The science department also embraced shared planning. As with many large science departments, science is often taught out of specialism, with teachers who are experts in particular fields, teaching their own area of science.

It is the job of the Head of Science to identify which members of the science team should plan which topic, ensuring that these lessons are planned in a way that is accessible to non-specialist members of the team.

For example, biology teachers will plan biology lessons, but they keep in mind that some of these lessons will be taught by physics teachers. The content should be correct but not excessive, so those non-specialist teachers can deliver the lesson with quality.

Shared Planning in Maths

Maths groups in the school are set so lessons are not shared in the same way as English and Science. Set 1 and Set 7 will be teaching a similar topic in a very different way.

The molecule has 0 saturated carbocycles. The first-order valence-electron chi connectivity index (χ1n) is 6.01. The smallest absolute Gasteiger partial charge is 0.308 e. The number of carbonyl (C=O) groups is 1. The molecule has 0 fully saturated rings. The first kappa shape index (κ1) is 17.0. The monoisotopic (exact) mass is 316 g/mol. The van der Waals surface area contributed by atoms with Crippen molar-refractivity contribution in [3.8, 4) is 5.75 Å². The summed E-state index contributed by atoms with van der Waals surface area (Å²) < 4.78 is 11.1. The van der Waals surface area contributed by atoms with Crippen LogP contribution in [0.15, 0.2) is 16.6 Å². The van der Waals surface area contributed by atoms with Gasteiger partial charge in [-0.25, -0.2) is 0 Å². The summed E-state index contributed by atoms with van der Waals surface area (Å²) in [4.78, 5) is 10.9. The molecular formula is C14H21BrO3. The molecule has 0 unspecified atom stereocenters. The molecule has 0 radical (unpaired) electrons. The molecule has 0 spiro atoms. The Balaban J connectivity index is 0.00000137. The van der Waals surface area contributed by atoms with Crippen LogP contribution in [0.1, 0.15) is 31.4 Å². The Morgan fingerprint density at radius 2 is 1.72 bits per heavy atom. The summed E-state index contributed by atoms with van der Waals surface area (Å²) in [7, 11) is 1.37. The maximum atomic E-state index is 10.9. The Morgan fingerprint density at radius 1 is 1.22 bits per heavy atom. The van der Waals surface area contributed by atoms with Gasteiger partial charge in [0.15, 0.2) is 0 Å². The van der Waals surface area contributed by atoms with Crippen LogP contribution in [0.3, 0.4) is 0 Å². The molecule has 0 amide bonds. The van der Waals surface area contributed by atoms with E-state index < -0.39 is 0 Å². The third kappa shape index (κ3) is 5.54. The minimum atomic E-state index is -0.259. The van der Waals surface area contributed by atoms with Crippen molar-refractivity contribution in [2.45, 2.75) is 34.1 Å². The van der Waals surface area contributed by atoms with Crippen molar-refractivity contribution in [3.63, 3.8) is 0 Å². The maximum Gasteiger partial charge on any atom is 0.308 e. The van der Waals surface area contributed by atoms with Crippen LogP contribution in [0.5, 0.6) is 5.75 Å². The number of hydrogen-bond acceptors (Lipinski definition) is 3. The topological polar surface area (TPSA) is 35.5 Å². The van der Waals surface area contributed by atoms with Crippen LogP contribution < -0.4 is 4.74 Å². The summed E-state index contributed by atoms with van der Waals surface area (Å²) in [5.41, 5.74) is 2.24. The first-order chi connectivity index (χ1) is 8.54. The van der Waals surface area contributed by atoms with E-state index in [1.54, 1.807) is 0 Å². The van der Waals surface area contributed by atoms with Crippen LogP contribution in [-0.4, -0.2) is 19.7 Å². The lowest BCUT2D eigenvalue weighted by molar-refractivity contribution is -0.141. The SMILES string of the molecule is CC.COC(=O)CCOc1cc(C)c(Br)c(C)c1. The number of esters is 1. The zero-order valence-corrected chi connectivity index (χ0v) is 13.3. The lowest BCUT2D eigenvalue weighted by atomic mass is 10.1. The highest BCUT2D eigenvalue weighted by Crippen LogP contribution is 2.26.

Custom made booklets are made by the department which is full of activities and problems. Teachers plan their lessons around these booklets. The books have the same content but are taught differently depending on what set is being taught. The booklets ensure that all specifications are taught.

The responsibility for the development of the maths booklets is shared across the department, and the whole process is monitored, overseen and quality assured by the head of department.

Homework and assessments are delegated, developed, pre-made and copied across the whole department.

Conclusions

Whitely Bay have put together 10 recommendations for schools who want to try out the shared planning approach:

  1. Set time aside for understanding the process and principles. 
  1. Divide the work in such a way as to exploit teachers’ specialisms. 
  1. Agree from the outset on the fundamentals, whilst remaining flexible to individual predispositions. 
  1. Encourage continuity and progression in the students’ experiences. 
  1. Be prepared to make significant investment of time in the early stages.